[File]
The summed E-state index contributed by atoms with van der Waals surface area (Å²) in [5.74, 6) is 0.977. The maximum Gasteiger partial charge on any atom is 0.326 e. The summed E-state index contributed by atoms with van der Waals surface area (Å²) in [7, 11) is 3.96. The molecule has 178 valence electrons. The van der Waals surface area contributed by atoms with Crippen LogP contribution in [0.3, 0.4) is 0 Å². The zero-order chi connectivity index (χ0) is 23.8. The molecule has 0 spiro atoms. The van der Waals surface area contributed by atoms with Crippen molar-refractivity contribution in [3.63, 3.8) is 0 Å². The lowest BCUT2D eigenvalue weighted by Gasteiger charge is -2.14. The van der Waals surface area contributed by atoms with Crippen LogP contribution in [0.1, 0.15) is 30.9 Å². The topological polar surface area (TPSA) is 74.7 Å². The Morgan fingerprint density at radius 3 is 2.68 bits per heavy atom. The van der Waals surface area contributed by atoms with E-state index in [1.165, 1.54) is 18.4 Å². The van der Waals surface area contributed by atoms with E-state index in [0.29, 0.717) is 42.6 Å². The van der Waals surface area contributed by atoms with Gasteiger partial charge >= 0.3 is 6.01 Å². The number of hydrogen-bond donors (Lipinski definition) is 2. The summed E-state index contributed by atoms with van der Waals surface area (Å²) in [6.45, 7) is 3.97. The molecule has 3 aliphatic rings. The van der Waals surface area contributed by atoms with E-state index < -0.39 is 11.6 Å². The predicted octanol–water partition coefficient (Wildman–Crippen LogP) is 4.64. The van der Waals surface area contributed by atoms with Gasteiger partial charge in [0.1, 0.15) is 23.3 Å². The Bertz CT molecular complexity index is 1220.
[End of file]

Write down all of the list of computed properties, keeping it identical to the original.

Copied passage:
The summed E-state index contributed by atoms with van der Waals surface area (Å²) in [5.74, 6) is 0.977. The maximum Gasteiger partial charge on any atom is 0.326 e. The summed E-state index contributed by atoms with van der Waals surface area (Å²) in [7, 11) is 3.96. The molecule has 178 valence electrons. The van der Waals surface area contributed by atoms with Crippen LogP contribution in [0.3, 0.4) is 0 Å². The zero-order chi connectivity index (χ0) is 23.8. The molecule has 0 spiro atoms. The van der Waals surface area contributed by atoms with Crippen molar-refractivity contribution in [3.63, 3.8) is 0 Å². The lowest BCUT2D eigenvalue weighted by Gasteiger charge is -2.14. The van der Waals surface area contributed by atoms with Crippen LogP contribution in [0.1, 0.15) is 30.9 Å². The topological polar surface area (TPSA) is 74.7 Å². The Morgan fingerprint density at radius 3 is 2.68 bits per heavy atom. The van der Waals surface area contributed by atoms with E-state index in [1.165, 1.54) is 18.4 Å². The van der Waals surface area contributed by atoms with E-state index in [0.29, 0.717) is 42.6 Å². The van der Waals surface area contributed by atoms with Gasteiger partial charge >= 0.3 is 6.01 Å². The number of hydrogen-bond donors (Lipinski definition) is 2. The summed E-state index contributed by atoms with van der Waals surface area (Å²) in [6.45, 7) is 3.97. The molecule has 3 aliphatic rings. The van der Waals surface area contributed by atoms with E-state index < -0.39 is 11.6 Å². The predicted octanol–water partition coefficient (Wildman–Crippen LogP) is 4.64. The van der Waals surface area contributed by atoms with Gasteiger partial charge in [0.1, 0.15) is 23.3 Å². The Bertz CT molecular complexity index is 1220.